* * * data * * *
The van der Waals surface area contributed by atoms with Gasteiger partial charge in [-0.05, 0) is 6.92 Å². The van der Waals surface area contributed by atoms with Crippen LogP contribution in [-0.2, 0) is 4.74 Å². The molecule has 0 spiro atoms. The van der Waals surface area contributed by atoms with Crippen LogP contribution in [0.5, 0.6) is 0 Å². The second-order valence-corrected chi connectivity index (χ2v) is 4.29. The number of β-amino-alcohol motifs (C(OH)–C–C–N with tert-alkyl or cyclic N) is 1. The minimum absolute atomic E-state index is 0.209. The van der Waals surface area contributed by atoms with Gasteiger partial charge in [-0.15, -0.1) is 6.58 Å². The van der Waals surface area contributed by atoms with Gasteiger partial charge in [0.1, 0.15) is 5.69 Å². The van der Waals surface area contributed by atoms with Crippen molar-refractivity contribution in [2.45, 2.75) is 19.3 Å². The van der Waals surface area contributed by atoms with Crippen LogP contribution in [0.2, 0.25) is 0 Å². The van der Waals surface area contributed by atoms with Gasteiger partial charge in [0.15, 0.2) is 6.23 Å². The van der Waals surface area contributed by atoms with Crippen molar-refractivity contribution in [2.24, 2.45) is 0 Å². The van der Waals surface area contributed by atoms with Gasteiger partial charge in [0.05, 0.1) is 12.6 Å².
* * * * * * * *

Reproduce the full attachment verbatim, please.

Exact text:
The van der Waals surface area contributed by atoms with Gasteiger partial charge in [-0.05, 0) is 6.92 Å². The van der Waals surface area contributed by atoms with Crippen LogP contribution in [-0.2, 0) is 4.74 Å². The molecule has 0 spiro atoms. The van der Waals surface area contributed by atoms with Crippen LogP contribution in [0.5, 0.6) is 0 Å². The second-order valence-corrected chi connectivity index (χ2v) is 4.29. The number of β-amino-alcohol motifs (C(OH)–C–C–N with tert-alkyl or cyclic N) is 1. The minimum absolute atomic E-state index is 0.209. The van der Waals surface area contributed by atoms with Gasteiger partial charge in [-0.15, -0.1) is 6.58 Å². The van der Waals surface area contributed by atoms with Gasteiger partial charge in [0.1, 0.15) is 5.69 Å². The van der Waals surface area contributed by atoms with Crippen molar-refractivity contribution in [2.45, 2.75) is 19.3 Å². The van der Waals surface area contributed by atoms with Crippen LogP contribution in [0.2, 0.25) is 0 Å². The van der Waals surface area contributed by atoms with Gasteiger partial charge in [0.15, 0.2) is 6.23 Å². The van der Waals surface area contributed by atoms with Crippen molar-refractivity contribution in [2.24, 2.45) is 0 Å². The van der Waals surface area contributed by atoms with Gasteiger partial charge in [0.05, 0.1) is 12.6 Å².